Tuesday, January 21, 2014


"Eleanor Put Your Boots On" / Franz Ferdinand

When my son first stuck this CD into our car's CD player -- Franz Ferdinand's 2005 album You Could Have It So Much Better -- it only took two or three tracks to convince me that these guys were brought up on the Kinks. Alex Kapranos' lead vocals have that same soft campy flutter that Ray Davies patented in the mid-1960s; their lyrics are similarly compact little short stories; and they pack their songs with addictive riffs and tuneful hooks. In interviews, Kapranos owns up to that Kinks influence, though he adds that their original goal was simply to write music for girls to dance to. Well, I for one am ready to dance.

"Eleanor Put Your Boots On" is a long-distance romance song, but don't expect a moaning mushy I'm-missing-you song.

Wait, these guys are from Scotland -- why are they singing about New York? The Brooklyn dirt, the Coney Island, Greenpoint, the Statue of Liberty (which I will forever from now on see as "the statue with the dictionary"). But that's where Eleanor is, apparently, and the narrator of this song is pleading with her to put on some sort of fairy-tale seven-league boots that will let her take a giant leap over the ocean back to him.

She needs to be coaxed a bit -- in verse one he reassures her "I know it isn't dignified to run / But if you run / You can run to the Coney Island roller coaster" (go Cyclone!). And in verse two, he tries flattery: "You know you look so elegant when you run." Whatever it takes.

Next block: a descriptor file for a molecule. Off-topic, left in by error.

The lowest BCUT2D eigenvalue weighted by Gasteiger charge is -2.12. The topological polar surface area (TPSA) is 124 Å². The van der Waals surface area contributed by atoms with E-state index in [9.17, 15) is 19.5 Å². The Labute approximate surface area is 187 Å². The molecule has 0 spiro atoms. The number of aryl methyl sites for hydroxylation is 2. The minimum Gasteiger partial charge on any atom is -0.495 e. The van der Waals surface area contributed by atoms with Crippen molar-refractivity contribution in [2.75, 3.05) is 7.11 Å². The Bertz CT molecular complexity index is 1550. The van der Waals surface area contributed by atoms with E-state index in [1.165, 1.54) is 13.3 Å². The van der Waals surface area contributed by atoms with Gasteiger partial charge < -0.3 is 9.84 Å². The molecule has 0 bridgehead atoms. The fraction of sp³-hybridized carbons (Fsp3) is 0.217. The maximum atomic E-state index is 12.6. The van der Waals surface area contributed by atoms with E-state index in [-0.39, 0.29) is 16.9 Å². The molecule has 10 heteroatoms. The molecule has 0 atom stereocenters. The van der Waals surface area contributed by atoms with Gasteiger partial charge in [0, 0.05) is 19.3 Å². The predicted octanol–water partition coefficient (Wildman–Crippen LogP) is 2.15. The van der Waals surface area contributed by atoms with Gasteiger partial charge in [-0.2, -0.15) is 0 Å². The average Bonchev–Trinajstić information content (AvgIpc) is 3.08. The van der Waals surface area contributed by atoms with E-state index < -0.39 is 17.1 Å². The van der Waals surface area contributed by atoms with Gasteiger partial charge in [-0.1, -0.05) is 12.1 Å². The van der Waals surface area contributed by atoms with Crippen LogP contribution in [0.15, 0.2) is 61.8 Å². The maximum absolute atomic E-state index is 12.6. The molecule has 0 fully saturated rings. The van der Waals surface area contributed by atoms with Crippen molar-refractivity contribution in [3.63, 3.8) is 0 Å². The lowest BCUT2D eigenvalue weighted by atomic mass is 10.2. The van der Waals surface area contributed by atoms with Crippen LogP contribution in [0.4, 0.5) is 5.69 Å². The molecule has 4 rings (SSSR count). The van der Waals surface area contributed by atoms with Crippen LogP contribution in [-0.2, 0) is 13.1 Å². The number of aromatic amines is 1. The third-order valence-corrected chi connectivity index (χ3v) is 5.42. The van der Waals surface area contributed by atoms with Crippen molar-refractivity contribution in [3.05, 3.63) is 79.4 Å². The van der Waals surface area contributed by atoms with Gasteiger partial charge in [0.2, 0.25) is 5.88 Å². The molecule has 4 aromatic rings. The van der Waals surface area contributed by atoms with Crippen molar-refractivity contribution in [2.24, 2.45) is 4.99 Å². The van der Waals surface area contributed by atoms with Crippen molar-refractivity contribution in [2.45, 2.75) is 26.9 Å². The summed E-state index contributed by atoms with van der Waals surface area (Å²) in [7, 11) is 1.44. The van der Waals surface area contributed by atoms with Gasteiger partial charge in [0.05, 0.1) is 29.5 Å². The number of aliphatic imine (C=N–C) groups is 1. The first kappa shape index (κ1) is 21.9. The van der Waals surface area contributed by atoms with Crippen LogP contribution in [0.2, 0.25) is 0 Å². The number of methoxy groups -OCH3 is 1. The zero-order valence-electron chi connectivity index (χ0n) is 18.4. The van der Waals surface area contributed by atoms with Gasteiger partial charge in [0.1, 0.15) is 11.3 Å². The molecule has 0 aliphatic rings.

I love how vividly he's imagined this. The ocean that separates them is "filthy water," and though it's daytime where he is, the sun is still "hidden" on her side of the Atlantic. He advises her to leap off the Statue of Liberty's fingernails, throwing in a take-off "yeah!" that is simply adorable.

It's a wistful, upbeat fantasy, the electric piano twiddling around almost like a harpsicord. The volume builds and then fades, the melody sighs up and down -- you can almost feel the gusts of the jetstream that'll carry her home. It shifts into a darker minor key in the instrumental bridges, with some harder-edged guitar and drums layered on, like the rougher seas in the middle of the ocean. But then the narrator straightens himself out and sweetly woos Eleanor again.

"I could be there when you land," he keeps offering, shyly -- "I could be there when you land." Well, if she doesn't take him up on it, she's a fool. I'm tempted to go buy me a pair of those boots myself.

12 DOWN, 40 TO GO

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